They were waiting for an organ transplant. Then their program shut down

Dustin Cuzick, 35, uses a peritoneal dialysis machine at home every night. He was one of 232 patients waiting for an organ transplant at Porter Adventist Hospital, which temporarily shut down its transplant program.

Story highlights

  • A Denver hospital is suspending its transplant program for six to 12 months, citing staffing issues
  • Unless patients find a new transplant center to accept them, they won't be able to receive an organ during this time

(CNN)When the hospital called, Dustin Cuzick thought it might just be routine paperwork, but he had also been hoping for good news: that a friend had been cleared to donate a kidney for him.

"I was kind of waiting for the call from them saying, 'Hey, she's a match. Let's do this.' And now I know that's not gonna happen," said Cuzick, a 35-year-old reporter for Colorado Springs' KKTV 11 News, a CNN affiliate.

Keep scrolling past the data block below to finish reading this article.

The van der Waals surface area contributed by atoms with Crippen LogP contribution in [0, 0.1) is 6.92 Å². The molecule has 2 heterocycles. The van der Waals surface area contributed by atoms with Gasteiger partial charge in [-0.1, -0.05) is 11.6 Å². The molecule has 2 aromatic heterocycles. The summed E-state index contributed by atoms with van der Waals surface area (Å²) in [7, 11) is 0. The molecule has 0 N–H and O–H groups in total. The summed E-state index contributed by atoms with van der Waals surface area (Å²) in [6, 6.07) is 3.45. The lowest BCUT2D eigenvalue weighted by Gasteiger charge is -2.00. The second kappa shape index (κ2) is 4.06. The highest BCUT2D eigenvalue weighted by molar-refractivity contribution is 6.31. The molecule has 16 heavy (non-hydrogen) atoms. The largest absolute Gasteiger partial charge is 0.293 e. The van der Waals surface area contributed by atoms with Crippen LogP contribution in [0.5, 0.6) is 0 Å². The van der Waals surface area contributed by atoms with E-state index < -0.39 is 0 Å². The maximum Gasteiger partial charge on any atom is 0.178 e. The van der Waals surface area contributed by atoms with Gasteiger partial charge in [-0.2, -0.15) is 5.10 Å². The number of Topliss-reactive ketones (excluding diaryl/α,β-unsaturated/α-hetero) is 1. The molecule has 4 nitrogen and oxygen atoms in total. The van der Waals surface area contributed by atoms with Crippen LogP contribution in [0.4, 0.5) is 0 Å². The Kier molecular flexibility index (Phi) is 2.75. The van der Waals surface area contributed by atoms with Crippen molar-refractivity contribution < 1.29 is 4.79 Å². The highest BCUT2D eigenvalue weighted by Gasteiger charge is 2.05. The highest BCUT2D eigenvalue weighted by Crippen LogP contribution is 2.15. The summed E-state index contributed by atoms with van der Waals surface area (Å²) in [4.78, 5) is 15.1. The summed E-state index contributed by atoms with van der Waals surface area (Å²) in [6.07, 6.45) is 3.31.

The call, it turned out, was to let him know that the hospital where he hoped to get a new kidney and pancreas was temporarily shutting down its transplant program. This time, he found himself on the other side of a news story.
    Cuzick, who has end-stage kidney disease from Type 1 diabetes, is among the 232 patients of Porter Adventist Hospital in Denver who must find a new program if they want to remain eligible for a transplant while that program is inactive. And patients like Cuzick, who took upward of four months to get approval from Porter in the first place, don't know how long it will be before they're accepted by one of two other transplant programs in the area.
    "I feel like I put all my eggs in one basket," Cuzick said.